The UK’s referendum on membership` of the European Union has produced very little, so far, in terms of concrete change – instead it seems to have become the most bitterly fought contest to see who gets to say “I told you so” in modern history.
To this end the ‘remain’ side continues to forecast catastrophe for Albion with the theatrical zeal one would normally associate with a staging of King Lear (blow ye hurricanoes!), and the ‘leave’ side have seized upon the news that the damage they have done to the economy is ‘not as bad as everyone thought it would be’ as if this were in some way a reflection of the wisdom of their choice.
A politically fractured Europe cannot be desirable, given the continent’s relentlessly bloody history, but it is clear that something is rotten in the state of Belgium. The European Union has failed to answer critics who say it is lowering living standards for many, that weaker economies are suffering at Germany’s expense, stifling growth along the Mediterranean, and that it aims for a federalised state by the back door. The Brexit vote is just one example of growing political instability across the EU as resentment towards Brussels becomes more profound.
The Brexit vote is just one example of growing political instability across the EU as resentment towards Brussels becomes more profound.
The latest polls indicate that Norbert Hofer, a right-winger who claims the gun he carries with him on the campaign trail is a ‘natural consequence’ of immigration, is likely to win the Austrian presidential elections, the original result of which was overthrown earlier this year. The re-run was scheduled for early October but has now been put back by two months – adding an air of farce to an otherwise grim situation – because the glue on the ballot envelopes turned out to be faulty. The mind boggles.
Spain hasn’t had a properly functioning government for nine months and has held two general elections in the last six, and next year there are general elections in France – where the incumbent is the most unpopular president in the country’s history and his main rivals are a polyamorous midget facing corruption charges, and that nice lady from Le Nazi Party.
Germany meanwhile, goes to the polls in October 2017, and according to the latest economic observations, its economy has slumped, while the possibly heroic but probably doomed Angela Merkel’s ratings continue to fall amid growing unease over immigration and terrorism.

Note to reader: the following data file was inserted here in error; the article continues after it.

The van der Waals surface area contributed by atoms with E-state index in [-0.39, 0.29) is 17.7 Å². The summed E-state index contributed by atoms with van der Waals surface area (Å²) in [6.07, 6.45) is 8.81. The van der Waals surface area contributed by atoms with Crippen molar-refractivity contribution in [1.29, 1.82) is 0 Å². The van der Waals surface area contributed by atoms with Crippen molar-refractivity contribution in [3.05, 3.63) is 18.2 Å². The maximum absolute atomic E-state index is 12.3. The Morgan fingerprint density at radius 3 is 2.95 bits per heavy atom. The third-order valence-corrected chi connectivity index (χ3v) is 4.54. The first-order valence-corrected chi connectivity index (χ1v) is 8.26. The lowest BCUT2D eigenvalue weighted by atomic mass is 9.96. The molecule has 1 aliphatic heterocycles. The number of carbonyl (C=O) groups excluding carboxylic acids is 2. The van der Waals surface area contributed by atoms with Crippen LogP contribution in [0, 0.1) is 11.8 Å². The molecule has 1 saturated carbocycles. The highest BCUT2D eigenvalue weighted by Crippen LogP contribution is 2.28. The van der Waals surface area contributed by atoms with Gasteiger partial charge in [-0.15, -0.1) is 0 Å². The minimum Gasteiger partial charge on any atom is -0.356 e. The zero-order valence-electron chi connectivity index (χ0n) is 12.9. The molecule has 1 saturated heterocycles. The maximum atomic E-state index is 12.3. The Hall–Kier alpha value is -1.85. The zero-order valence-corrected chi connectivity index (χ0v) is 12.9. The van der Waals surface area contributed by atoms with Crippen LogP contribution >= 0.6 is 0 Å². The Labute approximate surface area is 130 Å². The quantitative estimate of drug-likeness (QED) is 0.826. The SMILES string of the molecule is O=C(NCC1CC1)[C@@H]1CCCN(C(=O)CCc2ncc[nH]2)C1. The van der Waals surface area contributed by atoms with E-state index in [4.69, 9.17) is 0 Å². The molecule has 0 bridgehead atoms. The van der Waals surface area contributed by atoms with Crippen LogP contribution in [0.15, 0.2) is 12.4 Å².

Not an entirely sunny outlook, then, but against this backdrop European investment trusts may actually represent an interesting option for opportunistic investors.
Political shocks, when they occur, will have a profound effect on share prices across the region with little regard to company fundamentals. In this turbulent period for Europe, this could provide the potential to acquire trusts which invest in some of the world’s largest, most established and most profitable companies – often multinationals – at a significant discount to net asset value.
European investment trusts may actually represent an interesting option for opportunistic investors
In the immediate aftermath of Britain’s surprise referendum result we saw the average discount in the AIC Europe sector double – falling from around 7% at the start of June to more than 14% in early July, by which point European equity funds had seen record outflows – losing $5.8bn in the week to July 13.
Investors, already spooked by the unexpected result of Britain’s referendum, were pulling out money hand over fist and piling into American equities as fears over the health Italian banks reached a crescendo. This behaviour assumes that the health of ‘Europe’ (i.e. The European Union) is the same thing as the health of companies which happen to be headquartered in European countries.
What a difference a day makes
But politics don’t define profitability, and a head office in Europe doesn’t mean a company must depend on Europe for customers.
The largest holding in JPMorgan European Investment Trust (Income Pool), for example, is Nestle, the largest food company in the world and one of the world’s most profitable companies, listed in Switzerland but in reality a ‘transnational’ with headquarters in various regions.
Jupiter European Opportunities’ pursues companies of a similar scale and counts Syngenta and Novo Nordisk – a pharma giant which sells its products in 180 countries globally – among its top ten. Syngenta is the world’s largest agricultural chemical producer and the third largest supplier of seeds and biotechnology on earth, with sales of more than $13.4bn – half of which were in emerging markets. It is based in Switzerland, which isn’t part of the EU anyway.
Politics don’t define profitability, and a head office in Europe doesn’t mean a company must depend on Europe for customers.
The list goes on, Roche Holdings, another Swiss pharma giant, appears in various portfolios’ top tens (JPM and Fidelity European Values, for example). The company has manufacturing sites in 26 countries and a major footprint in the world’s largest market for healthcare, the US. The company employs more than 80,000 people, recorded profits of $9bn (£6.8bn) in 2014, and has increased its dividend every year for the last 27 years.
The common theme here, other than the geographical location of headquarters, is that these are large, profitable multinational companies with operations in and revenues streams drawn from countries all around the world. As the continent stumbles from one crisis to the next the European investment trusts that own them are likely to see their discounts widen further.